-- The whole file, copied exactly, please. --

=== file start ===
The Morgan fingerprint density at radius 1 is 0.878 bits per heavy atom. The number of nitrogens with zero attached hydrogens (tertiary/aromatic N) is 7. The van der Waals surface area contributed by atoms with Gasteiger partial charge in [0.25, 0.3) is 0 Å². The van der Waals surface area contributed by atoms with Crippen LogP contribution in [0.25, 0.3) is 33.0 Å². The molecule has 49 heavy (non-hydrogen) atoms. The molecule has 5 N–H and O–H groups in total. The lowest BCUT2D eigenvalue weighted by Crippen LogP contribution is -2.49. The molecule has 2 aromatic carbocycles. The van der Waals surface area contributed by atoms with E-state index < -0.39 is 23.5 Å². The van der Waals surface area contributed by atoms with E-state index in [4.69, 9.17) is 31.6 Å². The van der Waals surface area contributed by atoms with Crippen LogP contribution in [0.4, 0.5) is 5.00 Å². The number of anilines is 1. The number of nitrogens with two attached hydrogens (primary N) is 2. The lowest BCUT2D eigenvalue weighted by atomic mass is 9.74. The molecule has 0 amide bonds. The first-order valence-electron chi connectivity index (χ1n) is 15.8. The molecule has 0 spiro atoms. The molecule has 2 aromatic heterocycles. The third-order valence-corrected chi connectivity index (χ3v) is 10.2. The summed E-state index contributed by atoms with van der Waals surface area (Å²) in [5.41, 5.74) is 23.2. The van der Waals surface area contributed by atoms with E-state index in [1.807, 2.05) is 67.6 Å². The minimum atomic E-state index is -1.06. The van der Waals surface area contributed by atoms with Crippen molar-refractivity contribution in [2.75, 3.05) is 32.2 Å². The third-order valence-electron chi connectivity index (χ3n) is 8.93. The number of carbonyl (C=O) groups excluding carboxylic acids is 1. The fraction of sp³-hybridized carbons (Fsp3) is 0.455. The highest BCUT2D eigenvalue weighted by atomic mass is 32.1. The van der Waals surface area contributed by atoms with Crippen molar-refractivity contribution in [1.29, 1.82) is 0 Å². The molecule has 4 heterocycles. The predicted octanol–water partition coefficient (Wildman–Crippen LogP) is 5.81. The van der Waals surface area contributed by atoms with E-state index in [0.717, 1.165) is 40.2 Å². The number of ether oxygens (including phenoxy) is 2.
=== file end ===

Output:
The Morgan fingerprint density at radius 1 is 0.878 bits per heavy atom. The number of nitrogens with zero attached hydrogens (tertiary/aromatic N) is 7. The van der Waals surface area contributed by atoms with Gasteiger partial charge in [0.25, 0.3) is 0 Å². The van der Waals surface area contributed by atoms with Crippen LogP contribution in [0.25, 0.3) is 33.0 Å². The molecule has 49 heavy (non-hydrogen) atoms. The molecule has 5 N–H and O–H groups in total. The lowest BCUT2D eigenvalue weighted by Crippen LogP contribution is -2.49. The molecule has 2 aromatic carbocycles. The van der Waals surface area contributed by atoms with E-state index < -0.39 is 23.5 Å². The van der Waals surface area contributed by atoms with E-state index in [4.69, 9.17) is 31.6 Å². The van der Waals surface area contributed by atoms with Crippen LogP contribution in [0.4, 0.5) is 5.00 Å². The number of anilines is 1. The number of nitrogens with two attached hydrogens (primary N) is 2. The lowest BCUT2D eigenvalue weighted by atomic mass is 9.74. The molecule has 0 amide bonds. The first-order valence-electron chi connectivity index (χ1n) is 15.8. The molecule has 0 spiro atoms. The molecule has 2 aromatic heterocycles. The third-order valence-corrected chi connectivity index (χ3v) is 10.2. The summed E-state index contributed by atoms with van der Waals surface area (Å²) in [5.41, 5.74) is 23.2. The van der Waals surface area contributed by atoms with E-state index in [1.807, 2.05) is 67.6 Å². The minimum atomic E-state index is -1.06. The van der Waals surface area contributed by atoms with Crippen molar-refractivity contribution in [2.75, 3.05) is 32.2 Å². The third-order valence-electron chi connectivity index (χ3n) is 8.93. The number of carbonyl (C=O) groups excluding carboxylic acids is 1. The fraction of sp³-hybridized carbons (Fsp3) is 0.455. The highest BCUT2D eigenvalue weighted by atomic mass is 32.1. The van der Waals surface area contributed by atoms with Crippen molar-refractivity contribution in [1.29, 1.82) is 0 Å². The molecule has 4 heterocycles. The predicted octanol–water partition coefficient (Wildman–Crippen LogP) is 5.81. The van der Waals surface area contributed by atoms with E-state index in [0.717, 1.165) is 40.2 Å². The number of ether oxygens (including phenoxy) is 2.